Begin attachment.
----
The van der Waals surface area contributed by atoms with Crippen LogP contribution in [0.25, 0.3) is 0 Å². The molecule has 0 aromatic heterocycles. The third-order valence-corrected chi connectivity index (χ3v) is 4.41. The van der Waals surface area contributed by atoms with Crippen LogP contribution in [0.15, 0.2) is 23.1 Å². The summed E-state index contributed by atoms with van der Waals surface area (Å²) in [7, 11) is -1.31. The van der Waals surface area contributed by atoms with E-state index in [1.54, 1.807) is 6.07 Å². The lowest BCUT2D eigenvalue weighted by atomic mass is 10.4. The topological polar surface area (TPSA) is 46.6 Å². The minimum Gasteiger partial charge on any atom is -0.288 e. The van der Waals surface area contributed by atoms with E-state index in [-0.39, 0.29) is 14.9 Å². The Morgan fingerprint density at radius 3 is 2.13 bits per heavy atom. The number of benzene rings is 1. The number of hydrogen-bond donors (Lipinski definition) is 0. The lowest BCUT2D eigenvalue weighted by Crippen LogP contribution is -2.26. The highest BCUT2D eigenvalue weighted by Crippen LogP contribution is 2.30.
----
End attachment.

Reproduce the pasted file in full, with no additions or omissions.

The van der Waals surface area contributed by atoms with Crippen LogP contribution in [0.25, 0.3) is 0 Å². The molecule has 0 aromatic heterocycles. The third-order valence-corrected chi connectivity index (χ3v) is 4.41. The van der Waals surface area contributed by atoms with Crippen LogP contribution in [0.15, 0.2) is 23.1 Å². The summed E-state index contributed by atoms with van der Waals surface area (Å²) in [7, 11) is -1.31. The van der Waals surface area contributed by atoms with E-state index in [1.54, 1.807) is 6.07 Å². The lowest BCUT2D eigenvalue weighted by atomic mass is 10.4. The topological polar surface area (TPSA) is 46.6 Å². The minimum Gasteiger partial charge on any atom is -0.288 e. The van der Waals surface area contributed by atoms with E-state index in [-0.39, 0.29) is 14.9 Å². The Morgan fingerprint density at radius 3 is 2.13 bits per heavy atom. The number of benzene rings is 1. The number of hydrogen-bond donors (Lipinski definition) is 0. The lowest BCUT2D eigenvalue weighted by Crippen LogP contribution is -2.26. The highest BCUT2D eigenvalue weighted by Crippen LogP contribution is 2.30.